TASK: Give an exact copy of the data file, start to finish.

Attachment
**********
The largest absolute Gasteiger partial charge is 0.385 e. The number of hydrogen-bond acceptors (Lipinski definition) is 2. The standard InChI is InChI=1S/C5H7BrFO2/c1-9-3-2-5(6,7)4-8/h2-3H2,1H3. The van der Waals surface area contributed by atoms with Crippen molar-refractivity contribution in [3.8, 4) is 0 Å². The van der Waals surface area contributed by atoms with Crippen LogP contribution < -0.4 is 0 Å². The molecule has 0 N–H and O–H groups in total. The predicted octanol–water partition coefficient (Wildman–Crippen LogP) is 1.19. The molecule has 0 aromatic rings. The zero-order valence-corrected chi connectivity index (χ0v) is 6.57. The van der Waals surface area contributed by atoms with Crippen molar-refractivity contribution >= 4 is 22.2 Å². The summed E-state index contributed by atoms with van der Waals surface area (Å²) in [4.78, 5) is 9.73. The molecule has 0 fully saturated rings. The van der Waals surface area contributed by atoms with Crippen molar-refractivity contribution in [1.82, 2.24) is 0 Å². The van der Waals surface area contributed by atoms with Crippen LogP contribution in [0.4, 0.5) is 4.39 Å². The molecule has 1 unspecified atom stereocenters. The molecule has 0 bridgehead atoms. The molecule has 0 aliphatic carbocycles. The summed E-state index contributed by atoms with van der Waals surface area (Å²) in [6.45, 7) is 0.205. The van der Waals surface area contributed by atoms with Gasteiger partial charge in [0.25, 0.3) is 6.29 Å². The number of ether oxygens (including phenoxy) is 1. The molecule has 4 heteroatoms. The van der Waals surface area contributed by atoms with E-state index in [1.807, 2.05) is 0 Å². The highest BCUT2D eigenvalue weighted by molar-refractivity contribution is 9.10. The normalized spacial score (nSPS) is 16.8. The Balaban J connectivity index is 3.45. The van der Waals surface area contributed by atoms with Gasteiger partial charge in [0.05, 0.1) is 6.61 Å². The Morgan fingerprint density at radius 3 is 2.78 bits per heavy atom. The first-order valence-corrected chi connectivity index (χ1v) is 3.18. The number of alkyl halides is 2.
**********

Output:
The largest absolute Gasteiger partial charge is 0.385 e. The number of hydrogen-bond acceptors (Lipinski definition) is 2. The standard InChI is InChI=1S/C5H7BrFO2/c1-9-3-2-5(6,7)4-8/h2-3H2,1H3. The van der Waals surface area contributed by atoms with Crippen molar-refractivity contribution in [3.8, 4) is 0 Å². The van der Waals surface area contributed by atoms with Crippen LogP contribution < -0.4 is 0 Å². The molecule has 0 N–H and O–H groups in total. The predicted octanol–water partition coefficient (Wildman–Crippen LogP) is 1.19. The molecule has 0 aromatic rings. The zero-order valence-corrected chi connectivity index (χ0v) is 6.57. The van der Waals surface area contributed by atoms with Crippen molar-refractivity contribution >= 4 is 22.2 Å². The summed E-state index contributed by atoms with van der Waals surface area (Å²) in [4.78, 5) is 9.73. The molecule has 0 fully saturated rings. The van der Waals surface area contributed by atoms with Crippen molar-refractivity contribution in [1.82, 2.24) is 0 Å². The van der Waals surface area contributed by atoms with Crippen LogP contribution in [0.4, 0.5) is 4.39 Å². The molecule has 1 unspecified atom stereocenters. The molecule has 0 bridgehead atoms. The molecule has 0 aliphatic carbocycles. The summed E-state index contributed by atoms with van der Waals surface area (Å²) in [6.45, 7) is 0.205. The van der Waals surface area contributed by atoms with Gasteiger partial charge in [0.25, 0.3) is 6.29 Å². The number of ether oxygens (including phenoxy) is 1. The molecule has 4 heteroatoms. The van der Waals surface area contributed by atoms with E-state index in [1.807, 2.05) is 0 Å². The highest BCUT2D eigenvalue weighted by molar-refractivity contribution is 9.10. The normalized spacial score (nSPS) is 16.8. The Balaban J connectivity index is 3.45. The van der Waals surface area contributed by atoms with Gasteiger partial charge in [0.05, 0.1) is 6.61 Å². The Morgan fingerprint density at radius 3 is 2.78 bits per heavy atom. The first-order valence-corrected chi connectivity index (χ1v) is 3.18. The number of alkyl halides is 2.